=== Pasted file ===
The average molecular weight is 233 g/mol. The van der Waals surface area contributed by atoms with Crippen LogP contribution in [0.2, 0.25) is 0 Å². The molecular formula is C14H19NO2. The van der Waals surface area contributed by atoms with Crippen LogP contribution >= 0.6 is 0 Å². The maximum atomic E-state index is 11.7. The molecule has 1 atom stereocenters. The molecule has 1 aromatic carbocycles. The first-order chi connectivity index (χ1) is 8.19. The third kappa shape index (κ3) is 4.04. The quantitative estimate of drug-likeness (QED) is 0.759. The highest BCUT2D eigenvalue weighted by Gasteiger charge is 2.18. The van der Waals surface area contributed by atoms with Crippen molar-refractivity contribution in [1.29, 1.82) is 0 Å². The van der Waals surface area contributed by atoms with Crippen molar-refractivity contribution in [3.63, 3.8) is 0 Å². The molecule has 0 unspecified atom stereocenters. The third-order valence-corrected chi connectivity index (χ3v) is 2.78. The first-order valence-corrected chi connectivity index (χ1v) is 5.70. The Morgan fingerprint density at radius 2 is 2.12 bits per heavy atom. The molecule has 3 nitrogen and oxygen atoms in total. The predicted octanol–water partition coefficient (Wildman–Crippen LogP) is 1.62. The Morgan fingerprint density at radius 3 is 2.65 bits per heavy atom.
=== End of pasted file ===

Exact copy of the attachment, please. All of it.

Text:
The average molecular weight is 233 g/mol. The van der Waals surface area contributed by atoms with Crippen LogP contribution in [0.2, 0.25) is 0 Å². The molecular formula is C14H19NO2. The van der Waals surface area contributed by atoms with Crippen LogP contribution >= 0.6 is 0 Å². The maximum atomic E-state index is 11.7. The molecule has 1 atom stereocenters. The molecule has 1 aromatic carbocycles. The first-order chi connectivity index (χ1) is 8.19. The third kappa shape index (κ3) is 4.04. The quantitative estimate of drug-likeness (QED) is 0.759. The highest BCUT2D eigenvalue weighted by Gasteiger charge is 2.18. The van der Waals surface area contributed by atoms with Crippen molar-refractivity contribution in [1.29, 1.82) is 0 Å². The van der Waals surface area contributed by atoms with Crippen molar-refractivity contribution in [3.63, 3.8) is 0 Å². The molecule has 0 unspecified atom stereocenters. The third-order valence-corrected chi connectivity index (χ3v) is 2.78. The first-order valence-corrected chi connectivity index (χ1v) is 5.70. The Morgan fingerprint density at radius 2 is 2.12 bits per heavy atom. The molecule has 3 nitrogen and oxygen atoms in total. The predicted octanol–water partition coefficient (Wildman–Crippen LogP) is 1.62. The Morgan fingerprint density at radius 3 is 2.65 bits per heavy atom.